How to ask the right questions to maximise learning

The ability to ask questions when learning something new is a very useful skill to have as an adult learner. It can assist you to clarify new concepts and accelerate your learning.

When you ask questions in a group learning environment, not only do you show that you are engaging with the topic that is being discussed, you encourage better and clearer communication between the teacher/facilitator and the rest of the group. This can help to create a better learning environment and experience for everyone.

An unfortunate ‘side effect’ of growing up can be our reluctance to ask questions. Whether due to pride or fear of looking stupid, adults are far less likely to ask a question when they don’t understand something. Compare that to a child, for whom everything is a learning experience, and questions are simply a part of their everyday routine.

There are different types of questions you can ask of a teacher, mentor or other student when learning something new. Knowing why you are asking a question, or what you are hoping to achieve by asking it, is important. Once you’ve established that, the following example questions will help you to frame your questions clearly.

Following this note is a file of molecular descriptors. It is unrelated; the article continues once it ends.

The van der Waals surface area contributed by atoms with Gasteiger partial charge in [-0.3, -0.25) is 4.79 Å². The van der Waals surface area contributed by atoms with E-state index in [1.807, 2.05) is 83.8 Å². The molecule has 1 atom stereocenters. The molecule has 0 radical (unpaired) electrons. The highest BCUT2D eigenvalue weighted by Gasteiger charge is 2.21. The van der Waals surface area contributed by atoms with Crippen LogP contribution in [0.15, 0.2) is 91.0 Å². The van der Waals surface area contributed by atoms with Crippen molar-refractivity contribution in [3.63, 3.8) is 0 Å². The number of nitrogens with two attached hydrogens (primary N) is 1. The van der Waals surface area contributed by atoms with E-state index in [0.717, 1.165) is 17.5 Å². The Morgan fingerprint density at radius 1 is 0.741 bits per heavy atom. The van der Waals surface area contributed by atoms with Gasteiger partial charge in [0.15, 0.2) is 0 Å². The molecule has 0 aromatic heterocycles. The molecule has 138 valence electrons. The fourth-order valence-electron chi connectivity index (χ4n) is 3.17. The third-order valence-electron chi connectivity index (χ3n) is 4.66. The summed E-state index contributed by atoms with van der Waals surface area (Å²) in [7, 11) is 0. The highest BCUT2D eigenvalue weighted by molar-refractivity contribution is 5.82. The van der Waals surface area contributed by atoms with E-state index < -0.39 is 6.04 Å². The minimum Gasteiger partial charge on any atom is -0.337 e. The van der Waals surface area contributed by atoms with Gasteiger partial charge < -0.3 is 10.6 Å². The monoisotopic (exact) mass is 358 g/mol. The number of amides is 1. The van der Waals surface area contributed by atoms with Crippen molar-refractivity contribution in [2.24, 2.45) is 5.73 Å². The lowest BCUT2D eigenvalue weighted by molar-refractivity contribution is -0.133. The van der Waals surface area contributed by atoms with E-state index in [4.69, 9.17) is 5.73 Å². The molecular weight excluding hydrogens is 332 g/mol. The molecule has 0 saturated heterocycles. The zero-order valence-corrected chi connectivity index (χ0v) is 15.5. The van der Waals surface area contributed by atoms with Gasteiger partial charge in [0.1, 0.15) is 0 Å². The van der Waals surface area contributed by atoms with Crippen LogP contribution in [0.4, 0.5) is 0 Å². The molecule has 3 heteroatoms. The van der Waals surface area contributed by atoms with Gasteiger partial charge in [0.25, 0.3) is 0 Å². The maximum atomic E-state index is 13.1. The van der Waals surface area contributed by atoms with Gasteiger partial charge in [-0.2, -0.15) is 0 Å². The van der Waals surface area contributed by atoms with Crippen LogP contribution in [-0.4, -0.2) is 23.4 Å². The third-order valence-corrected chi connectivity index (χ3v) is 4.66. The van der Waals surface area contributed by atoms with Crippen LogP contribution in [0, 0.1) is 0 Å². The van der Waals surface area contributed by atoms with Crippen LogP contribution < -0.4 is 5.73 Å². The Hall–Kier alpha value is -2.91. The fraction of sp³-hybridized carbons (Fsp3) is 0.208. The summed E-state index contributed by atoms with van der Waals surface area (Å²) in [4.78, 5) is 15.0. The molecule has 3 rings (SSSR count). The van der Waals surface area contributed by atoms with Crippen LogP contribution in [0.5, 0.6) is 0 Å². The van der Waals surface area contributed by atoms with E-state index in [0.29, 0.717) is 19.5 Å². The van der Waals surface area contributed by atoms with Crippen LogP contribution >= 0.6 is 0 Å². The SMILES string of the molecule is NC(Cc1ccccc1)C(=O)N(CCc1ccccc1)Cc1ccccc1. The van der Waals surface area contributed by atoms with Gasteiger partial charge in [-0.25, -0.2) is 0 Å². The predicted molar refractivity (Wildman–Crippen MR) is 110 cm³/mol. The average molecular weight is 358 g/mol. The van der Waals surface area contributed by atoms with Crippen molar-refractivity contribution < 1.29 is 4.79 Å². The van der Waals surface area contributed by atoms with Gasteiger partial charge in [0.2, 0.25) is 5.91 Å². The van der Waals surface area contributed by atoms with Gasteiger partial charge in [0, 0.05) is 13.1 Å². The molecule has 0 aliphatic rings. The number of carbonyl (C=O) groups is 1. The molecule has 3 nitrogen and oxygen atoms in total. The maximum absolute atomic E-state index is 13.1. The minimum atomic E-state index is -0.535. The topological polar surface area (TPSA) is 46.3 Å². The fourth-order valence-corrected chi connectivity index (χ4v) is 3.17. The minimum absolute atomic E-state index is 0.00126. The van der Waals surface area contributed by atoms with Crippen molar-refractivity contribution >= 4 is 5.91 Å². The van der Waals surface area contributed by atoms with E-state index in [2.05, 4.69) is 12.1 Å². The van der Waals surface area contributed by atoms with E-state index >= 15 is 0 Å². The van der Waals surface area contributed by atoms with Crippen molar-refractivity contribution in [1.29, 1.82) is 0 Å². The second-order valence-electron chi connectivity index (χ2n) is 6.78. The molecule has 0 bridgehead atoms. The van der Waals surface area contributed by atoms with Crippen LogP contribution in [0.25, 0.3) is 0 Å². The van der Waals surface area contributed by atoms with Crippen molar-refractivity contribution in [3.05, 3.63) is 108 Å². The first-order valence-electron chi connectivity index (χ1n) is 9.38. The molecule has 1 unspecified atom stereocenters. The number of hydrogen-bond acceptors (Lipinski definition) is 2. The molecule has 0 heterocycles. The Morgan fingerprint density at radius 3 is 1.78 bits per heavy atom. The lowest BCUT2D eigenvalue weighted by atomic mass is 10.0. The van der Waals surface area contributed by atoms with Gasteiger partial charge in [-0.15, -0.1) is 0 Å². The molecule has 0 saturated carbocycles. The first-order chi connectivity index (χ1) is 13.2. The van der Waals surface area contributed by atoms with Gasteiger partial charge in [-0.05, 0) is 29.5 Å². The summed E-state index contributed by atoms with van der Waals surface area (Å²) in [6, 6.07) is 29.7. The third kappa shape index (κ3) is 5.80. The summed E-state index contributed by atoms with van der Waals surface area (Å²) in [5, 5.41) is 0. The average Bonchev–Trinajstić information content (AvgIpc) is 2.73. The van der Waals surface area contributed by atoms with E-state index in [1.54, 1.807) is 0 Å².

1. Questions that help you to clarify a point / understand something better:
  • What does he/she mean by _____?
  • What is the main point of _____?
  • Could you give me an example of _____?
  • Would _____ be an example of _____?
  • Why does he/she say that?
  1. Questions that explore the reason behind something:
  • How do you know _____?
  • Is there any evidence for _____?
  • What difference does _____ make?
  • What are his/her reasons for saying _____?
  • What led him/her to believe _____?
  1. Questions that examine others’ viewpoints and perspectives:
  • What does _____ imply?
  • If _____ happened, what else would happen as a result? Why?
  • What effect would _____ have on _____?
  • If we say that _____ is right, then would _____ be right too?
  • How might _____ respond to this issue?

As you might have noticed, many of these are open-ended questions. This means that they cannot be answered with a simple “yes” or “no” Asking open-ended questions lets the person responding give you a more detailed explanation, and it also allows you to ask follow-up questions if there’s something that you would like to learn about in greater detail.

Remember, while asking questions is a great way to learn and a useful social tool that helps you to show interest in other people, it is important to ask questions for the right reasons too.

Practise discretion – know when and where to ask which questions, and ask only genuine questions that are relevant and that will contribute to the topic that is being discussed.

Learn Local organisations offer a number of courses and programs for adults that can assist you to continue your learning journey, or get back into learning.